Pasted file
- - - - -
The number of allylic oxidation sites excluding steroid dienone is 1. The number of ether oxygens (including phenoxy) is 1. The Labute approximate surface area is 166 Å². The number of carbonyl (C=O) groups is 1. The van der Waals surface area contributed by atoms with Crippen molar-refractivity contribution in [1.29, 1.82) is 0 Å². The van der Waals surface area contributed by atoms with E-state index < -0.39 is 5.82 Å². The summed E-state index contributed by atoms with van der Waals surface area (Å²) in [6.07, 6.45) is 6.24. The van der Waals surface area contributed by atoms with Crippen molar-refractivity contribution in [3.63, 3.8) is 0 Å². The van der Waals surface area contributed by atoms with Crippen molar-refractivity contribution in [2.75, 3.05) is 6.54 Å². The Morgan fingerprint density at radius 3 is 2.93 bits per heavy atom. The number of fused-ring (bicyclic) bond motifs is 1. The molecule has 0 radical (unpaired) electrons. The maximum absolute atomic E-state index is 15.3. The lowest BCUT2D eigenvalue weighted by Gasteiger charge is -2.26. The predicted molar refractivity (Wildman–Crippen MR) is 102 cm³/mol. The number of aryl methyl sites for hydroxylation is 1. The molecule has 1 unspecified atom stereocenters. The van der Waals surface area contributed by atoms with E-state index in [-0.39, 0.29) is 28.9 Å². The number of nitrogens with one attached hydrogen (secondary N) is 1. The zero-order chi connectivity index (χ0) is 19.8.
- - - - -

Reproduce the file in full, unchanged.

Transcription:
The number of allylic oxidation sites excluding steroid dienone is 1. The number of ether oxygens (including phenoxy) is 1. The Labute approximate surface area is 166 Å². The number of carbonyl (C=O) groups is 1. The van der Waals surface area contributed by atoms with Crippen molar-refractivity contribution in [1.29, 1.82) is 0 Å². The van der Waals surface area contributed by atoms with E-state index < -0.39 is 5.82 Å². The summed E-state index contributed by atoms with van der Waals surface area (Å²) in [6.07, 6.45) is 6.24. The van der Waals surface area contributed by atoms with Crippen molar-refractivity contribution in [3.63, 3.8) is 0 Å². The van der Waals surface area contributed by atoms with Crippen molar-refractivity contribution in [2.75, 3.05) is 6.54 Å². The Morgan fingerprint density at radius 3 is 2.93 bits per heavy atom. The number of fused-ring (bicyclic) bond motifs is 1. The molecule has 0 radical (unpaired) electrons. The maximum absolute atomic E-state index is 15.3. The lowest BCUT2D eigenvalue weighted by Gasteiger charge is -2.26. The predicted molar refractivity (Wildman–Crippen MR) is 102 cm³/mol. The number of aryl methyl sites for hydroxylation is 1. The molecule has 1 unspecified atom stereocenters. The van der Waals surface area contributed by atoms with E-state index in [-0.39, 0.29) is 28.9 Å². The number of nitrogens with one attached hydrogen (secondary N) is 1. The zero-order chi connectivity index (χ0) is 19.8.